Document Type


Publication Date





Several Greek catena manuscripts preserve material from Jubilees, offering valuable witness to the largely lost Greek version of the book. Yet how did material from this Second Temple composition become part of a late ancient Christian anthology? This article interrogates the transmission of Jubilees material in catena manuscripts of Genesis. Rather than offering direct witness to Greek manuscripts of Jubilees, this material had already been appropriated and restructured before the compilers of catena manuscripts collected and reorganized it around the textual frame of Greek Genesis. Two conduits account for the availability of this material: the use of Jubilees among late ancient chronographers and a widespread genealogical tradition, derived from Jubilees, that names the wives of biblical patriarchs. In late antiquity, the Book of Jubilees often circulated not as a unified composition but as individual units which were assimilated into other structuring frameworks, whether the schemata of chronographers or the (margins of) the Greek Bible itself. The late ancient reception of Jubilees thus foreshadows the atomism of modern text-critical appropriations. The conclusions of this article invite similar exploration for other Second Temple texts.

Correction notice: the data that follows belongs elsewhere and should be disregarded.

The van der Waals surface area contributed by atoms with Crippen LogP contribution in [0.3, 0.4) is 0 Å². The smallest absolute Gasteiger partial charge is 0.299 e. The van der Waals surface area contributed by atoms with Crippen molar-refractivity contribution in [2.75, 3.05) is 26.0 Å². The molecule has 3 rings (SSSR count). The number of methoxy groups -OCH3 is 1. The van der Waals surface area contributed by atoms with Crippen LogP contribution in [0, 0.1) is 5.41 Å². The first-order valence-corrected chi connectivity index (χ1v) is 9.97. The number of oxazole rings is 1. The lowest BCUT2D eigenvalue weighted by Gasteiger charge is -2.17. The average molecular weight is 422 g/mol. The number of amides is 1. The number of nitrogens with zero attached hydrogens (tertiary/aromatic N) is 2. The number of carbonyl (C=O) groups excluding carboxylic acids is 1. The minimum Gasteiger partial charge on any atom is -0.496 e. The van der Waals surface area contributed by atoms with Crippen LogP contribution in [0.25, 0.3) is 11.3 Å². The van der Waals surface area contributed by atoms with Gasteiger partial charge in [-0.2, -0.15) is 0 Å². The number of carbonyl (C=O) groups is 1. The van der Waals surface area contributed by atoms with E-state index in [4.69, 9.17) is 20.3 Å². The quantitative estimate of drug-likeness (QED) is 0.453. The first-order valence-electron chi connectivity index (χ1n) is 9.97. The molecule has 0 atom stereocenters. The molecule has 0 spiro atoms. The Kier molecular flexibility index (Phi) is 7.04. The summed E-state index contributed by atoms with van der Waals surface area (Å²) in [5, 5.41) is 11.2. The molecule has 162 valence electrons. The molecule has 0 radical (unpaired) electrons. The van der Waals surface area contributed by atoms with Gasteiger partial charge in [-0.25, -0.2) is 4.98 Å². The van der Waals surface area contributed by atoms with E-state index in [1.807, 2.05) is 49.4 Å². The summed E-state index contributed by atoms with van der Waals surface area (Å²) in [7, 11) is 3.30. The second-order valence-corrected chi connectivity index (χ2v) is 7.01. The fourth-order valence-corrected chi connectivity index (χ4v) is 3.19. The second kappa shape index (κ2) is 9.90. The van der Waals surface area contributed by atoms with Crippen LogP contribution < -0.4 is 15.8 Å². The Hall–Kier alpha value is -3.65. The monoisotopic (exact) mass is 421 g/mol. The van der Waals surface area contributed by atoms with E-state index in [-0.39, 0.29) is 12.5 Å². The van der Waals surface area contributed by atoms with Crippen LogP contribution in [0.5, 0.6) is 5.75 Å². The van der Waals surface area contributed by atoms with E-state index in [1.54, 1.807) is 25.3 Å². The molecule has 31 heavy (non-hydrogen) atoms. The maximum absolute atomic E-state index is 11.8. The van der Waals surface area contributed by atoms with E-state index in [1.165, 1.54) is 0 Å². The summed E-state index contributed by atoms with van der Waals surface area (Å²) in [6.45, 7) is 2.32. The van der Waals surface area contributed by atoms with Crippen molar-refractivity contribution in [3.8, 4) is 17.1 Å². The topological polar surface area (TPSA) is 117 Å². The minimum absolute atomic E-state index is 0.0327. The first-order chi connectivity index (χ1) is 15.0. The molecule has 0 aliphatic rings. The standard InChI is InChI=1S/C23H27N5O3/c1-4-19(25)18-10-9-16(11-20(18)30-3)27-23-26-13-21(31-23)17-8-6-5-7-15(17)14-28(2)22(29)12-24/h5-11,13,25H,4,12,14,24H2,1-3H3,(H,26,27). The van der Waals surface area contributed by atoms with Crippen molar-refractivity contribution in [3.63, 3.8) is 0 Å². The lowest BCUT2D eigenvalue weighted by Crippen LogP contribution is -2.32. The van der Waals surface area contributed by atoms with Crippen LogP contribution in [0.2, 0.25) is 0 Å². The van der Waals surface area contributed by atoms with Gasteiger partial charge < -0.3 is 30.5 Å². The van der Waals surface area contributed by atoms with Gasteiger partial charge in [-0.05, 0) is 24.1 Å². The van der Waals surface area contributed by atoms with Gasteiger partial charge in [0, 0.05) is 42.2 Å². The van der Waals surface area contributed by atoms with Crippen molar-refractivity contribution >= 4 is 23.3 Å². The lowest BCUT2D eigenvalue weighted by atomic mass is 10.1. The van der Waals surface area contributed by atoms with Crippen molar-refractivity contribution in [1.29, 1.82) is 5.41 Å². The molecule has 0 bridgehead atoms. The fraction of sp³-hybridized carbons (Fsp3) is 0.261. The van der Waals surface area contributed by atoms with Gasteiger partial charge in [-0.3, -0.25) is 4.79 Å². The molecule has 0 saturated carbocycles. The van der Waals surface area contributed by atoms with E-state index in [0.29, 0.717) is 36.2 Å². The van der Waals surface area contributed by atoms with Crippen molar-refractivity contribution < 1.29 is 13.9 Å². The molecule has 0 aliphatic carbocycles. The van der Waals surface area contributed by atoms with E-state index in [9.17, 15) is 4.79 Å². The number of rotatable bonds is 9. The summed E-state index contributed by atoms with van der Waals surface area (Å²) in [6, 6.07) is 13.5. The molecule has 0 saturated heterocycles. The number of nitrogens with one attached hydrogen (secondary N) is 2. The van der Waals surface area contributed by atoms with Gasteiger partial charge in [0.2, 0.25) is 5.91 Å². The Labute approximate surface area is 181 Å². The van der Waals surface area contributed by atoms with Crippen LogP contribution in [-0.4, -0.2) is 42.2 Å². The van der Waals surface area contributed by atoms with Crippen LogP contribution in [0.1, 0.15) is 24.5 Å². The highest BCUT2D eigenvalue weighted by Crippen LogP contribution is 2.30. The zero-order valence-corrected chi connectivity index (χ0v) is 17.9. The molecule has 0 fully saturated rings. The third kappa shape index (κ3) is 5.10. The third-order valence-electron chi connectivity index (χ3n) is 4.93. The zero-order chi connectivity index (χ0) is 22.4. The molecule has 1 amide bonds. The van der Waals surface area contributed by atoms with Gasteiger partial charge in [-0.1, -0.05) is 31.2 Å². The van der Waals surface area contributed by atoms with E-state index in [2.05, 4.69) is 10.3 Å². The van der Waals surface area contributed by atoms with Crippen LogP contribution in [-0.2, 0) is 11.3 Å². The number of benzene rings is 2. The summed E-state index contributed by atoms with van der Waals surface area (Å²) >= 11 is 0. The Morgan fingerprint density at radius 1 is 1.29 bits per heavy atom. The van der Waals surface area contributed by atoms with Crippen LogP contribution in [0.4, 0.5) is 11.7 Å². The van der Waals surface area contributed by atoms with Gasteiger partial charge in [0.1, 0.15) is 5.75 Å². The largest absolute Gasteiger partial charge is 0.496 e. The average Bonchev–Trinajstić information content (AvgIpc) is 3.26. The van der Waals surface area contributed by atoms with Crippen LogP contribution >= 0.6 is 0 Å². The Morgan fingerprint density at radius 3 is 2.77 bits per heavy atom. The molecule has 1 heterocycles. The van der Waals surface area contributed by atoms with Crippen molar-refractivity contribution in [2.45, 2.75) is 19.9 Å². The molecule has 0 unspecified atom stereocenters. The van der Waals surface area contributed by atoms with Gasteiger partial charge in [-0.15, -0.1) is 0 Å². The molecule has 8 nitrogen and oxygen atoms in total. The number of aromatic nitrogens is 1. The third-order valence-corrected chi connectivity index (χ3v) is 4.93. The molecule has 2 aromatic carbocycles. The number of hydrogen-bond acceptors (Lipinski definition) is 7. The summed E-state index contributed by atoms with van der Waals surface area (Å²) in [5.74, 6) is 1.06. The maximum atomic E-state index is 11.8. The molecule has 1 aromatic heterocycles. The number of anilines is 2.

This article is distributed under the terms of the Creative Commons Attribution 4.0 License ( which permits any use, reproduction and distribution of the work without further permission provided the original work is attributed as specified on the SAGE and Open Access page (

Included in

Religion Commons